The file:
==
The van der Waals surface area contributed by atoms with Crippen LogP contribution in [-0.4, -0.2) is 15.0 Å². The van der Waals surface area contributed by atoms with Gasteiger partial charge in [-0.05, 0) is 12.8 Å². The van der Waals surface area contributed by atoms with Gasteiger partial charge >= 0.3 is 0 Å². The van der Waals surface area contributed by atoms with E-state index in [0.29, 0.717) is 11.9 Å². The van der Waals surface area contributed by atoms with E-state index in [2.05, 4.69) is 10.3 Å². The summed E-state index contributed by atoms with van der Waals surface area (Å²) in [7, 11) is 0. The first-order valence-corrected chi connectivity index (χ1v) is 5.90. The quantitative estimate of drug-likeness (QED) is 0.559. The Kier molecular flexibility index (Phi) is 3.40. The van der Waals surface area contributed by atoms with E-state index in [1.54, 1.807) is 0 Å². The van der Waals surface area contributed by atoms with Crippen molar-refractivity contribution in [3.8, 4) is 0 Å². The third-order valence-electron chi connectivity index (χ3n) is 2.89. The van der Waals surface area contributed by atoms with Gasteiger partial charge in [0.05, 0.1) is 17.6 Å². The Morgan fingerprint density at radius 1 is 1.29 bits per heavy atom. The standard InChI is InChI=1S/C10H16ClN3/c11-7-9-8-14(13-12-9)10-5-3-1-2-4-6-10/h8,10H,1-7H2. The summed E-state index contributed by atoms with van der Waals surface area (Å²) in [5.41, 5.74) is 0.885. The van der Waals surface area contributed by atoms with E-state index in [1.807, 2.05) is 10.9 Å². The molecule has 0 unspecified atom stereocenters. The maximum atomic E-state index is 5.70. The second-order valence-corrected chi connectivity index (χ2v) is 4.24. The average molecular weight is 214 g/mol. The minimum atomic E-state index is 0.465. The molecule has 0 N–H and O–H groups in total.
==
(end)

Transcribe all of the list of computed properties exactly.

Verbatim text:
The van der Waals surface area contributed by atoms with Crippen LogP contribution in [-0.4, -0.2) is 15.0 Å². The van der Waals surface area contributed by atoms with Gasteiger partial charge in [-0.05, 0) is 12.8 Å². The van der Waals surface area contributed by atoms with Gasteiger partial charge >= 0.3 is 0 Å². The van der Waals surface area contributed by atoms with E-state index in [0.29, 0.717) is 11.9 Å². The van der Waals surface area contributed by atoms with E-state index in [2.05, 4.69) is 10.3 Å². The summed E-state index contributed by atoms with van der Waals surface area (Å²) in [7, 11) is 0. The first-order valence-corrected chi connectivity index (χ1v) is 5.90. The quantitative estimate of drug-likeness (QED) is 0.559. The Kier molecular flexibility index (Phi) is 3.40. The van der Waals surface area contributed by atoms with E-state index in [1.54, 1.807) is 0 Å². The van der Waals surface area contributed by atoms with Crippen molar-refractivity contribution in [3.8, 4) is 0 Å². The third-order valence-electron chi connectivity index (χ3n) is 2.89. The van der Waals surface area contributed by atoms with Gasteiger partial charge in [0.05, 0.1) is 17.6 Å². The Morgan fingerprint density at radius 1 is 1.29 bits per heavy atom. The standard InChI is InChI=1S/C10H16ClN3/c11-7-9-8-14(13-12-9)10-5-3-1-2-4-6-10/h8,10H,1-7H2. The summed E-state index contributed by atoms with van der Waals surface area (Å²) in [5.41, 5.74) is 0.885. The van der Waals surface area contributed by atoms with E-state index in [1.807, 2.05) is 10.9 Å². The molecule has 0 unspecified atom stereocenters. The maximum atomic E-state index is 5.70. The second-order valence-corrected chi connectivity index (χ2v) is 4.24. The average molecular weight is 214 g/mol. The minimum atomic E-state index is 0.465. The molecule has 0 N–H and O–H groups in total.